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Reboot Testing for Modern Software Development
The testing industry must evolve and adapt to keep pace with modern software engineering.

By: Vu Lam

Traditional methods of software development went over the waterfall in a barrel and smashed on the rocks below. The Agile Manifesto was written more than a decade ago. Agile adoption has worked wonders for software development. New products leap from concept to market faster than ever before.

Software updates are expected to roll out quickly into live products without disruption, the cloud is growing ever larger, and mobile technology is impacting heavily on how applications are developed. Feedback from the end user informs the design. Documentation and planning are sidelined in favor of flexibility and speed. It's a trend that has powered the app revolution, but it's so focused on developers that testing has been forgotten.

Clear Out the Old
New builds come thick and fast nowadays. It has become much tougher to estimate the required resources to properly test a project at the outset and, even if you could create an accurate estimation, it would soon be rendered obsolete.

It's not feasible to have small, fixed-size teams of testers covering an Agile project. As each new sprint introduces new features, the amount of work grows. Testers must check the new functionality, but they also have to verify bug fixes and complete regression testing. If you don't scale the team up as time wears on, or develop automated tests to reduce the workload, then things will start to slip.

Building a New Approach
The Agile mindset in the developer community has given birth to countless methodologies, supported by books and dedicated software tools. The discussion and support is lacking in the testing industry and that needs to change. Testers need software tools that are up to the job. Test management should cover the entire lifecycle of testing. An adjunct of the project management software designed for developers is not going to fulfill their needs.

The Agile age demands skilled testers equipped with tools that enable them to record tests step-by-step, link user stories and test cases, automate scripts where necessary, export and import bugs, and extract an overview of testing progress.

By developing exploratory testing skills and employing automation where it makes economic sense, testers can rise to the challenges of modern software development.

Employ Automation When Appropriate
The real value of testers is in their ability to test drive new features and validate bugs. You don't want them engaged in a regression testing slog. It means duplicating work and it's dull and repetitive for the testers. You won't get maximum value from your resources that way.

Automating regression testing can free up testers to focus where you want them. It's not easy, but with the right plan it can work. You can't create your test cases and scripts until the code is deployed. What you can do is record the testing process as your testers work through the new build and then use the steps captured to generate new test cases that can serve as the basis for automated regression testing on the next release.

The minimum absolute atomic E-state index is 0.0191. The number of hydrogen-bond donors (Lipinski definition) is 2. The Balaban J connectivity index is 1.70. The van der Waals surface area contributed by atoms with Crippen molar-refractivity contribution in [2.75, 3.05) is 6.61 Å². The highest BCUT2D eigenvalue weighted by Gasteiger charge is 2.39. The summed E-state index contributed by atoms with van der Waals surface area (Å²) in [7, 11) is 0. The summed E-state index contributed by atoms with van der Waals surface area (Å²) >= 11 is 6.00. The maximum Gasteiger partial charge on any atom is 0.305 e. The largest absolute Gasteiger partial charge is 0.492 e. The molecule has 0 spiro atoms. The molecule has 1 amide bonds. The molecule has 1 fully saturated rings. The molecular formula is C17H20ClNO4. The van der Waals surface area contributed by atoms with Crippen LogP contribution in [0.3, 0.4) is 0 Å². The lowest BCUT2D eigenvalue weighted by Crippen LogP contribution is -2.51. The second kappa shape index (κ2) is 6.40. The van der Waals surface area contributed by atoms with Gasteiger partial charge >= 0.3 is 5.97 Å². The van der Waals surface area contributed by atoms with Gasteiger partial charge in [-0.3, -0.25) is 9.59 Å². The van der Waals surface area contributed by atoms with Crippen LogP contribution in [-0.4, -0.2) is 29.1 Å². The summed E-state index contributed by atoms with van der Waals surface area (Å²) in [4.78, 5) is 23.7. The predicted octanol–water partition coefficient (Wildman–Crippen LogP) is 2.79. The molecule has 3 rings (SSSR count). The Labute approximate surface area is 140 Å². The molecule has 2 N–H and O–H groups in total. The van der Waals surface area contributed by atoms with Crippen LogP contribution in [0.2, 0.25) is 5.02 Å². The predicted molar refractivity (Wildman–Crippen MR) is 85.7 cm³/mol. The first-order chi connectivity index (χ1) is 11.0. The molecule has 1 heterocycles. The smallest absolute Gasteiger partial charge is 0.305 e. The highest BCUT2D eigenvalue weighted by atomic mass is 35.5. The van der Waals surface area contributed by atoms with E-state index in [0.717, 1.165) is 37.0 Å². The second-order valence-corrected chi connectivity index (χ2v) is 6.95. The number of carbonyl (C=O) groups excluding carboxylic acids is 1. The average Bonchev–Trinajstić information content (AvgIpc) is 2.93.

Tester as End User
In the days of waterfall development, testers would have extensive documentation and requirements to pore over in order to create a detailed test plan. All the test cases would be prepared and ready to execute when the build arrived. That's often not possible with agile development. If the developers are going to adopt an agile mindset, then testers need to do likewise.

Exploratory testing can be employed to examine each new set of features when the build lands. Testers can record their steps and then edit them to create a solid base for regression testing. A core set of test cases can be fully scripted and automated. This process requires an evaluation of where the most value can be derived and that decision should be informed by what you know is coming down the pipeline from the developers.

For this to work testers must be included in the development process early and often. They need to be in Scrum meetings, they need to understand the user stories, and they must be empowered to contribute and ask questions. Testers can obviously learn a lot from developers on the project, but they should also be able to ask questions on the business side. If they can truly emulate the intended audience for the softwar, they can make a bigger contribution toward ensuring that it hits the mark.

Let's Make a Change
If we accept that the development landscape has changed irreversibly, we can really focus on ways to empower testers. Adopt an Agile mindset, but apply it from a testing perspective. Seek out new processes and new tools that really deliver the functionality and structure testers need in order to add value in a timely manner. Encourage more communication and deeper involvement in projects so that testers can emulate your end users accurately and help to ensure that expectations are met. Modern software development is still evolving and testing needs to evolve along with it.

About Vu Lam
Vu Lam is founder and CEO of QASymphony, developers of defect capture tools that track user interactions with applications. He was previously with First Consulting Group and was an early pioneer in Vietnam’s offshore IT services industry since 1995. He holds an MS degree in electrical engineering from Purdue University. You may reach him at vulam@qasymphony.com.

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